Years later, in 1857, Don Vicente Romero García, acquired part of the stud and added a letter "C" to the traditional brand in the form of a Bridle. Seven years later, he also acquired the brand without the letter C, which he used to brand the stock. Throughout the century, several fine specimens from the stud began to stand out for their excellence and won prizes in horse shows and competitions held all over the country.
THE CARTUJANO TODAY
Following the death of Don Vicente Romero García at the beginning of this century, who consolidated the thoroughbred status of the Carthusian stock and who introduced the brand with the letter C, the stud was to pass through the hands of a multitude of owners: Doña Rosario Romero, the widow of Domínguez, Don Francisco Chica Navarro, the Viscount of Montesina, don Roberto Osborne, don Juan Pedro Domecq y Núñez de Villavicencio, don Fernando C. de Terry y del Cubillo and Doña Isabel Merello, the widow of Terry ..., all of whom coincided in their endeavours to safeguard the purity of the blood line of the Carthusian thoroughbred.
In 1981, Rumasa S. A. bought the vineyard from Fernando A. Terry S. A. together with its livestock. In 1983, with the expropriation of Rumasa, the State Heritage department (Patrimonio del Estado) took charge of these assets, and in 1985 the livestock was separated from the other assets belonging to the vineyard. In 1990, the State Heritage department (Patrimonio del Estado) incorporated the stud farm into the public sector company EXPASA AGRICULTURA Y GANADERÍA Sociedad Mercantil Estatal S.A., which was given the responsibility of maintaining and improving this unique genetic heritage.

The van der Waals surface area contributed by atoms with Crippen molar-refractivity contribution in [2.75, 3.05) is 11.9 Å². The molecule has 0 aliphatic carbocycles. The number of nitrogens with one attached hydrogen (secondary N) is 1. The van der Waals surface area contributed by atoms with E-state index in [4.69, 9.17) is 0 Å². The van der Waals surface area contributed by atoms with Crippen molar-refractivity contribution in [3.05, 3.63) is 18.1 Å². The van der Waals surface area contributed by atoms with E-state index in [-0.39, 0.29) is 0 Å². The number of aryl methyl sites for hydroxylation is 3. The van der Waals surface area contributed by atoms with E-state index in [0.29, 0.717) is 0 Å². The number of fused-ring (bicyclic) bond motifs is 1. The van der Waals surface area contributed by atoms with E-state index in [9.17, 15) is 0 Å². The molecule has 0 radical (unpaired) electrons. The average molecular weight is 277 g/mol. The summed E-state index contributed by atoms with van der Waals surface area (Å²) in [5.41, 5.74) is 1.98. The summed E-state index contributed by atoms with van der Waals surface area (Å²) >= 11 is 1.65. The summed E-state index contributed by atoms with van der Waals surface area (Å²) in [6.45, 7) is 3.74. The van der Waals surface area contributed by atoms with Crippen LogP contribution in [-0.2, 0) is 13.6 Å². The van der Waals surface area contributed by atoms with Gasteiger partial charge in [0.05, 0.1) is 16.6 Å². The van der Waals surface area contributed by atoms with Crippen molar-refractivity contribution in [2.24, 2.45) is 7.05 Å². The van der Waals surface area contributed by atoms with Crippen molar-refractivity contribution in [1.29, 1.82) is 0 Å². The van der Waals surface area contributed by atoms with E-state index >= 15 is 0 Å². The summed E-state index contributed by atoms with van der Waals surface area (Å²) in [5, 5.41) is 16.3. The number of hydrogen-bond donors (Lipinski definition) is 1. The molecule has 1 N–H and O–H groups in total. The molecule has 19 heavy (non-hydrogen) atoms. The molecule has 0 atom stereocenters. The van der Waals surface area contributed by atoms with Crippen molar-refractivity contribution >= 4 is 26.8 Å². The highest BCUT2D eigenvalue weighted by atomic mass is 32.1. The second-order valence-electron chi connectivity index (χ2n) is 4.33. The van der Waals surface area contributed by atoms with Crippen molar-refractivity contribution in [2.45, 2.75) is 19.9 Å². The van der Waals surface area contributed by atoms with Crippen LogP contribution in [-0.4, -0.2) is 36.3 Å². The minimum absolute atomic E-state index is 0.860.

In March 1998, the Carthusian monks ceded to EXPASA, for use in the Stud, the original branding iron in the form of a bell, with which the horses were branded in the XV century. With this act the branding irons, which have distinguished the stud since its creation, were brought together, that of the Yeguada de la Cartuja - Hierro del Bocado.
The Yeguada de la Cartuja - Hierro del Bocado, is in the present day, the most important reserve of Carthusian horses in the world, with over 200 horses grazing in freedom in the grasslands of the Finca Fuente del Suero Estate. These modern day descendants are the purest lineage of the Andalusian bloodline, as they escaped the influence of outcrossing by the Militar breeding studs to TBs, Arabes and draft horses over the centuries. The facility is open to the public, and performances are held. Tickets are available see link below.
Yeguada de la Cartuja
Hierro del Bocado
2018 Carretera Medina-El Portal, Km. 6,5.
Jerez de la Frontera (Cádiz - España) Andalucia, Spain 11408
Tel. +34.956.16.28.09 firstname.lastname@example.org
visit the website yeguadacartuja.com
HORSE OF KINGS, THIEF OF HEARTS: Story of the Carthusian Horse
Equus Film Festival New York, Best Equestrian Documentary 2015
Available on DVD - visit website to order